The making of bamboo blinds precedes the Heian period (794-1185). Blinds of this kind were first used as a screen inside the Imperial Palace and the residences of noblemen. They became the model for blinds which are still used in traditional reception rooms today.
With supplies of good quality bamboo available at the foot of Mount Kongo, the making of bamboo blinds in Tondabayashi flourished and led to the establishment of a production centre in the area.
Unlike the now freely available bamboo blinds found at garden centres and interior stores in the West, Osaka Kongo Sudare are finely crafted. Whether used as a room dividing screen or as a shade from the sun, they create a particular Japanese atmosphere.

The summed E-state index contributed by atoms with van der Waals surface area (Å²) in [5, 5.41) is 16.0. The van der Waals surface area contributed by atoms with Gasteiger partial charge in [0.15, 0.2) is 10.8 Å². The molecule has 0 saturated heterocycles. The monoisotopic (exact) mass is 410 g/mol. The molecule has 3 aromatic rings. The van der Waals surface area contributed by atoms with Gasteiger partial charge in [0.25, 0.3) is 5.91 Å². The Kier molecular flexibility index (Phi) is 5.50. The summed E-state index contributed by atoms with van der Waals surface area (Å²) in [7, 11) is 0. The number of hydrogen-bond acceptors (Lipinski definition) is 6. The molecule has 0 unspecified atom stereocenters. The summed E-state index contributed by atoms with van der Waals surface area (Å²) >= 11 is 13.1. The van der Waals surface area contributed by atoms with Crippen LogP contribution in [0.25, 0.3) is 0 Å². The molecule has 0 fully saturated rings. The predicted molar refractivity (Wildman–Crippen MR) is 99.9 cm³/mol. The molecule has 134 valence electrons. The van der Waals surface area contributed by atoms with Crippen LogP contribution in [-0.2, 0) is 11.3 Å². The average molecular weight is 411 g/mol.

The blinds are made using long-jointed bamboos and the manufacturing process can be roughly divided into a bamboo-strip making stage, a braiding stage and a finishing stage.
In the Chugoku district including Tanba, Kyoto, Okayama, Shimane, bamboo is harvested in February. It is dried up until October when it is cut to the length of the bamboo blind. It is sometimes dyed yellow if it is for a Shinto temple and burnished. The bamboo strips are sewn together by machine with cotton and sometimes silk thread. The rims are then sewed and metal accessories are sometimes attached.
This entry is referenced from the website of The Association for the Promotion of Traditional Craft Industries.